Personal to Political: Celebrating the African American Artists of Paulson Fontaine Press
This exciting exhibition features works by 14 African American artists who have helped to shape the contemporary art conversation in the Bay Area and beyond. The show covers a wide range of prints, paintings, quilts, and sculptures, and includes an array of abstract and formal imagery.
Narratives that speak to personal experiences and political perspectives are woven throughout. At the heart of this show is a Berkeley-based fine art print studio—Paulson Fontaine Press—which over the past two decades has developed an unparalleled roster of internationally celebrated artists: artists like Martin Puryear, Kerry James Marshall, and the Gee’s Bend Quilters, who characterize the fresh perspectives that are today’s avant-garde.
There is no singular way to address the conversation of race and representation in contemporary art. Personal to Political: Celebrating the African American Artists of Paulson Fontaine Press presents fourteen artists who capture the personal narratives and political discourses of African Americans across the country, reflecting a collective experience expressed in uniquely individual ways. This powerful exhibition of figurative and abstract artworks channels the poetics of the human experience from past and present and boldly presents ideas about history, identity, personal stories, and spiritual inspiration.
The fine art prints in this exhibition were produced at Paulson Fontaine Press in Berkeley, California, an artistic hub that is known for inviting a diverse group of artists to the studio to create fine art prints. Over their twenty-two years of operation, Paulson Fontaine Press has invited some fifty artists into their studio—many of whom have never before made prints. The printmaking process is a collaborative one; artists are not working alone in their studios, but with a professionally trained staff that can give them ideas about the effect their creative choices will have on the plate, and eventually, the print. For most artists, learning to work outside their own studio, in another space, and with different processes and materials can be exhilarating, frustrating, rewarding, and eye-opening.
Prints are not simply a carbon copy of previous work. To produce these prints, each artist physically etches or chemically alters the plates they’re working on, and they respond to what they see as the plate changes. The work evolves as they make it into a fine art print. It may resemble other work that they have created in their own studios with other media, but the resulting print is unique to that moment and process. We extend heartfelt thanks to Pam Paulson and Rhea Fontaine of Paulson Fontaine Press for their collaboration on this project and for generously lending their prints to the exhibition.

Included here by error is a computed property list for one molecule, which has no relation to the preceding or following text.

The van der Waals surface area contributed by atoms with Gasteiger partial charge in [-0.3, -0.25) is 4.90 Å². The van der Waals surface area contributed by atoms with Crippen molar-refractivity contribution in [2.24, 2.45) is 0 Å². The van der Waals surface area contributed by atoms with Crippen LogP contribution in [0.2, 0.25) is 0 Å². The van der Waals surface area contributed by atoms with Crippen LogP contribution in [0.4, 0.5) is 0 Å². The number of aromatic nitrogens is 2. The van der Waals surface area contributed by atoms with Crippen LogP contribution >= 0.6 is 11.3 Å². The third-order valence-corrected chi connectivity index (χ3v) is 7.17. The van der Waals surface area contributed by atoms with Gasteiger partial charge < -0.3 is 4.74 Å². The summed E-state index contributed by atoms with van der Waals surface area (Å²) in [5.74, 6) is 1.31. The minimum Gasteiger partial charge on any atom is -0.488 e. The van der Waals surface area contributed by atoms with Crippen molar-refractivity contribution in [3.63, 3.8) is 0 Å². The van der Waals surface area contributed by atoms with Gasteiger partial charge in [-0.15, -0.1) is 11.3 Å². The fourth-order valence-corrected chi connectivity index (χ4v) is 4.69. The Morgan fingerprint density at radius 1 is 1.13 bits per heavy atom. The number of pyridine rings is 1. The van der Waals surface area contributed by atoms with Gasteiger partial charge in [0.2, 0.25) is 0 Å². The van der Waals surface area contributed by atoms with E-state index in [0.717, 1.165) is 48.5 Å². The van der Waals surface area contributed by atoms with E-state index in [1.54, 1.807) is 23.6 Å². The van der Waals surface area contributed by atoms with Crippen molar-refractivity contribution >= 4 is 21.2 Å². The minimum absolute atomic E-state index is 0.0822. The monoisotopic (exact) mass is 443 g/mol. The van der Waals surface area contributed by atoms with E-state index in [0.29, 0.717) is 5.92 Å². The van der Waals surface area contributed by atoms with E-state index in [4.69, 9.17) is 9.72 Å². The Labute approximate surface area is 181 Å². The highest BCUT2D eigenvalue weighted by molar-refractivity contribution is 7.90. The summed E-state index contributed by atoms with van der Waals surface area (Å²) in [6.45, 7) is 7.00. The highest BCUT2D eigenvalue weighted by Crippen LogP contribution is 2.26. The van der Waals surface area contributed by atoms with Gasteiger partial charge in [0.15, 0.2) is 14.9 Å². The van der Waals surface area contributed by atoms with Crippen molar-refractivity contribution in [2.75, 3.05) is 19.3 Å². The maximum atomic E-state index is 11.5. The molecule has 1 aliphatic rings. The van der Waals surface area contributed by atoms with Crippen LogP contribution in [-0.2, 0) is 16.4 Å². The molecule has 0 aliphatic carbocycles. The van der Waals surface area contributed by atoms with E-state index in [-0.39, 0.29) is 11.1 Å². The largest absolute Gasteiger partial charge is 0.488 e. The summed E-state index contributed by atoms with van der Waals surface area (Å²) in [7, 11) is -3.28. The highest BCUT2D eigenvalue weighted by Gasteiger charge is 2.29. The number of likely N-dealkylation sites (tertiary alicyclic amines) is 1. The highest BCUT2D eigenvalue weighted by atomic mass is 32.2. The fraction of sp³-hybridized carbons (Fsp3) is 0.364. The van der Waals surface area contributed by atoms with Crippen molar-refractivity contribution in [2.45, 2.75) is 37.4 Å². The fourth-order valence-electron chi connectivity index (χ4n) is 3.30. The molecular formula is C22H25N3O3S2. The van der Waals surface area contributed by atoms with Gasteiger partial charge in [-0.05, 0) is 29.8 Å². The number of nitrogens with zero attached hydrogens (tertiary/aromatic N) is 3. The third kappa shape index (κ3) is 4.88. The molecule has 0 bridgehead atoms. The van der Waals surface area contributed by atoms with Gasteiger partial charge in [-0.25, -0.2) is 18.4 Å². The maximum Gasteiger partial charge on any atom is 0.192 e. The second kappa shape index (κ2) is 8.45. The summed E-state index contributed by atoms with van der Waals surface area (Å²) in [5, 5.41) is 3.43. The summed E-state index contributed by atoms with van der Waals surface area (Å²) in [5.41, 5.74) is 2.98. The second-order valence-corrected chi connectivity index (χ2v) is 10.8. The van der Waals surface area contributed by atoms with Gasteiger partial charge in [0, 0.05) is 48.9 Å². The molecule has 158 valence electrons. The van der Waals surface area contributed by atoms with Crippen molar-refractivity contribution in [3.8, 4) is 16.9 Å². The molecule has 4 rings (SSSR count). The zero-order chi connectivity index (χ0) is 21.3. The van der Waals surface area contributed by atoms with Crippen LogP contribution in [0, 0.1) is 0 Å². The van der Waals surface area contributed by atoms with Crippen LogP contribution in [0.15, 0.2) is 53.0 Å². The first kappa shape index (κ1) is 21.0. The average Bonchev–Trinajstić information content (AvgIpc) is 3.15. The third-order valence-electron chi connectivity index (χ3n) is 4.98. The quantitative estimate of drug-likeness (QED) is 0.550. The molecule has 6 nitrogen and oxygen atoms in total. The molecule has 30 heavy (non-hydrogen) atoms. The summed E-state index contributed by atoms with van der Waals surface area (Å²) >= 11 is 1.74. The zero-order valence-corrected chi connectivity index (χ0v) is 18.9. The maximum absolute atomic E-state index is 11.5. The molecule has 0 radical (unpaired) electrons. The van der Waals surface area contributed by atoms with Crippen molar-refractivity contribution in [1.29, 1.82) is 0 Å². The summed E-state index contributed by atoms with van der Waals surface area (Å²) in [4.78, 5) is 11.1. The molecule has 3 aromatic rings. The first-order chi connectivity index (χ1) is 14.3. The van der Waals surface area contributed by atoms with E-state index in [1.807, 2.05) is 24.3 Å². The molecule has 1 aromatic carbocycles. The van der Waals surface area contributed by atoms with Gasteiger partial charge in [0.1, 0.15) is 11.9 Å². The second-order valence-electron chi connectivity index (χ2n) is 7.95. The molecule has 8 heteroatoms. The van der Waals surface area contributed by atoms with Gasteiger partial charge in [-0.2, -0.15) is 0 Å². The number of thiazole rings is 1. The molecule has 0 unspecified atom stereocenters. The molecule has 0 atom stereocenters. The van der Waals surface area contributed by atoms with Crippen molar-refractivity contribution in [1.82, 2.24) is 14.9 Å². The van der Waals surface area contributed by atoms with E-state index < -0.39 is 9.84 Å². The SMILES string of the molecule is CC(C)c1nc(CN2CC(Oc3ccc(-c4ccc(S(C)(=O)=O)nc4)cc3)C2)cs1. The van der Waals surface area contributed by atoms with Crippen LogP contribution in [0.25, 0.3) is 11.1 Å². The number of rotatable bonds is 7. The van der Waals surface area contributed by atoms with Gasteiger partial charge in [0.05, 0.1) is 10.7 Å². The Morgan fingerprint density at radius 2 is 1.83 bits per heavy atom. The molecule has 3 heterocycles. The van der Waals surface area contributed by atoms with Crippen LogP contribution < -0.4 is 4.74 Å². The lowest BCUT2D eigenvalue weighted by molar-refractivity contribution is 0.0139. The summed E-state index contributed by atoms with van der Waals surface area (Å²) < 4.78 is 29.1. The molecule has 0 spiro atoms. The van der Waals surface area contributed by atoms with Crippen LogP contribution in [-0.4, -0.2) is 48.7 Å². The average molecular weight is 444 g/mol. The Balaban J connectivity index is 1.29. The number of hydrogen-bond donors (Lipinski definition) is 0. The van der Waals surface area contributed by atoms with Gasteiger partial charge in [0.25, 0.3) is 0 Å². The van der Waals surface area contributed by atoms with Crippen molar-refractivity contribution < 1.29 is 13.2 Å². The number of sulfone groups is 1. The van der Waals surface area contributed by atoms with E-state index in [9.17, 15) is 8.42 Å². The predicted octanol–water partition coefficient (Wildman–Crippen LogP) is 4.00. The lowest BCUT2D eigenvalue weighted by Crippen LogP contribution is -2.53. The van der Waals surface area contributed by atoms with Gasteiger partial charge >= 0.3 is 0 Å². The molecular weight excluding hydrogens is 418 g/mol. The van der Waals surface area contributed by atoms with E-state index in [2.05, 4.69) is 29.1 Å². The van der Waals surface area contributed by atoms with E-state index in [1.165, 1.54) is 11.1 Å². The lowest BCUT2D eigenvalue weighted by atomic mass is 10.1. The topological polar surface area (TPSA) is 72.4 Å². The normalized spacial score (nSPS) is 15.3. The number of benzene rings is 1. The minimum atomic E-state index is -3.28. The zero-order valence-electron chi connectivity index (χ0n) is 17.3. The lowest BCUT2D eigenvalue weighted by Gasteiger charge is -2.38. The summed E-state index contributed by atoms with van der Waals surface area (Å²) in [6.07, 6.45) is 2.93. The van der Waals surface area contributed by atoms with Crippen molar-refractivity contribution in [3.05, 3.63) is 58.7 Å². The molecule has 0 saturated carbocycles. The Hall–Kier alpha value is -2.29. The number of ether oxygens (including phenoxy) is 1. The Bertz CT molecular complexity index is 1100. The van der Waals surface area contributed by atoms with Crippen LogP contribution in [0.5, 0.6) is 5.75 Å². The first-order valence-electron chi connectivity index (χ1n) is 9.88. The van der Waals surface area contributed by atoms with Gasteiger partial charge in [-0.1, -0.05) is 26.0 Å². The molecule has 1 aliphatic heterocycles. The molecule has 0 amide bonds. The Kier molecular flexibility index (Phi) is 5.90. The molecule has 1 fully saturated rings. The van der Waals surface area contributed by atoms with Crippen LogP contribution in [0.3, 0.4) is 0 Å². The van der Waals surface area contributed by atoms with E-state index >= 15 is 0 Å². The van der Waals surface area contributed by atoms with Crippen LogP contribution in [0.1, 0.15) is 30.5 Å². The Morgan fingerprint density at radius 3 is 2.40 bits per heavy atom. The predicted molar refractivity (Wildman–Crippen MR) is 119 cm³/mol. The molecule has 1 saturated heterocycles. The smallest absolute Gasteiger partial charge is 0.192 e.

In addition to the forty-four prints from Paulson Fontaine Press, we are thrilled to include a selection of studio works by several of the exhibition artists including paintings, collage, sculpture, and quilts. Taken as a whole, this show offers a rich display of media and material and an expansive approach to art-making. This exhibition also includes a range of artists, from art world giant Martin Puryear, known globally for his elegant abstract sculptural forms, to Lonnie Holley, a self-taught artist who is now a prodigious mixed media master. Personal to Political embraces a wide scope of work defined by history, portraiture, landscape, abstraction, and a hybrid realm when text is merged with a narrative or abstract imagery.
Collectively, the artists in Personal to Political confront the personal and public significance of past and current events while taking a thoughtful approach to a variety of media. The artists have taken aesthetic action in the making of this work, and it reminds us that we can all take action. There are many ways to do this—start by looking inward and considering new and other perspectives. The more we see, the more we know, understand, and appreciate each other’s experiences.
—Carrie Lederer, Curator of Personal to Political
Personal to Political: Celebrating the African American Artists of Paulson Fontaine Press was organized by Carrie Lederer, Curator of Exhibitions, Bedford Gallery, Lesher Center for the Arts, Walnut Creek, CA.
This exhibition is sponsored by
This exhibition is supported by the following individuals through their gifts to the FWMoA 2020 Annual Fund: Sharon and Ben Eisbart, Sweetwater and Chuck & Lisa Surack, Barbara and John Snider, Fred & Mary Anna Feitler, Clifford and Eve-Lynn Clarke, In Honor of John Madison Fewkes IX, artist, poet, humanitarian and friend, Kathy Callen and John Powell, Mark Troutman and Ann Wallace, Elizabeth Frederick, Dan Hamblin, Morrie Sanderson and Amanda Kinneman, Linda and Wayne Boyd, and three Anonymous donors.